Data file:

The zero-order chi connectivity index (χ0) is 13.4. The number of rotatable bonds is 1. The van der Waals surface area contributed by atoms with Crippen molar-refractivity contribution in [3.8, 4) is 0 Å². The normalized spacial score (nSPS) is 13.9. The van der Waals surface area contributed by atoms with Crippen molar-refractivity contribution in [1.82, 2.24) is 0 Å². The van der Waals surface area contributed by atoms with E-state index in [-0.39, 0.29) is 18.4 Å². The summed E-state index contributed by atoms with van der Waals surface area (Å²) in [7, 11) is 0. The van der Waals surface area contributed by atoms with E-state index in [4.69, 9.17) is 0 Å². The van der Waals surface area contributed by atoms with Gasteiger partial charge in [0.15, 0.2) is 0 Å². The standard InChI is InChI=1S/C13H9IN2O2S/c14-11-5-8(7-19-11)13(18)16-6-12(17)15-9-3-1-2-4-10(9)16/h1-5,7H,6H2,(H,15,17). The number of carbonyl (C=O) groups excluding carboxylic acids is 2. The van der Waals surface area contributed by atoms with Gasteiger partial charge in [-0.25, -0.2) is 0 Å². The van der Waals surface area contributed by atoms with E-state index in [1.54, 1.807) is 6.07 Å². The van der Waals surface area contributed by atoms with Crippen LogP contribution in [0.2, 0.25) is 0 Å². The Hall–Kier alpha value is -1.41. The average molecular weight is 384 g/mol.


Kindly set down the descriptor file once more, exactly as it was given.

The zero-order chi connectivity index (χ0) is 13.4. The number of rotatable bonds is 1. The van der Waals surface area contributed by atoms with Crippen molar-refractivity contribution in [3.8, 4) is 0 Å². The normalized spacial score (nSPS) is 13.9. The van der Waals surface area contributed by atoms with Crippen molar-refractivity contribution in [1.82, 2.24) is 0 Å². The van der Waals surface area contributed by atoms with E-state index in [-0.39, 0.29) is 18.4 Å². The summed E-state index contributed by atoms with van der Waals surface area (Å²) in [7, 11) is 0. The van der Waals surface area contributed by atoms with E-state index in [4.69, 9.17) is 0 Å². The van der Waals surface area contributed by atoms with Gasteiger partial charge in [0.15, 0.2) is 0 Å². The standard InChI is InChI=1S/C13H9IN2O2S/c14-11-5-8(7-19-11)13(18)16-6-12(17)15-9-3-1-2-4-10(9)16/h1-5,7H,6H2,(H,15,17). The number of carbonyl (C=O) groups excluding carboxylic acids is 2. The van der Waals surface area contributed by atoms with Gasteiger partial charge in [-0.25, -0.2) is 0 Å². The van der Waals surface area contributed by atoms with E-state index in [1.54, 1.807) is 6.07 Å². The van der Waals surface area contributed by atoms with Crippen LogP contribution in [0.2, 0.25) is 0 Å². The Hall–Kier alpha value is -1.41. The average molecular weight is 384 g/mol.